In this Paper, I refer to probably the most disadvantaged sector of the Australian community, its indigenous peoples. I have chosen this group, because Aboriginal and Torres Strait Islander peoples have become a significant body of litigants in my Court since the Federal Court of Australia was given jurisdiction to make determinations of native land title. I will start by providing some limited information concerning indigenous Australians. This information, by necessity, glosses over the diverse experiences and lifestyles of the Aboriginal and Torres Strait Islander peoples, and indeed, the diversity of non-indigenous Australian experiences and lifestyles. Nonetheless, it reflects the reality of a seriously disadvantaged sector of the Australian community. I will then outline briefly the historical background of two current areas of legal disputation of great importance to Aboriginal and Torres Strait Islander Australians. The first is the issue of native title to land. The second is the issue of the forced separation between 1910 and 1970 of indigenous Australian children from their families. Next, I will identify the (not ungenerous) efforts undertaken to ensure that legal advice and representation is available to indigenous Australians in these critical areas of legal disputation. Finally, I will close with an examination of some of the structural and other difficulties which nonetheless face indigenous Australians in their pursuit of justice through the legal system. In doing this I will refer particularly to claims to native title to illustrate issues of broader significance.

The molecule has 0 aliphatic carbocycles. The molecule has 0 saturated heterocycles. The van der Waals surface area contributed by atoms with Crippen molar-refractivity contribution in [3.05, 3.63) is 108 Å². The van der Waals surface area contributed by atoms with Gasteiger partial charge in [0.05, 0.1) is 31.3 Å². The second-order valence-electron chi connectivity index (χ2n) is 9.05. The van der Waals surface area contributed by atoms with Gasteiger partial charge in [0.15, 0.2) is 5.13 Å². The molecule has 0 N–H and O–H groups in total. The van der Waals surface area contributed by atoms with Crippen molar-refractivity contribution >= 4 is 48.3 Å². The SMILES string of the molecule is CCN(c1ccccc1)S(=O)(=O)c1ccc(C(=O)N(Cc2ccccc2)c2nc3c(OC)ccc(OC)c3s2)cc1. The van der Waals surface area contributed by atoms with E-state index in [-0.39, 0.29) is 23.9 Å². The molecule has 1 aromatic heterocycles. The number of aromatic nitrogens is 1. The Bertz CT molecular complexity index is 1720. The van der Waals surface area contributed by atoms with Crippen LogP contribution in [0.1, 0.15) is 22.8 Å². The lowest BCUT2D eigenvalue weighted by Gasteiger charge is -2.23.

Justice Catherine Branson,
More than Money,
24 Fordham Int'l L.J. S9
Available at: http://ir.lawnet.fordham.edu/ilj/vol24/iss6/2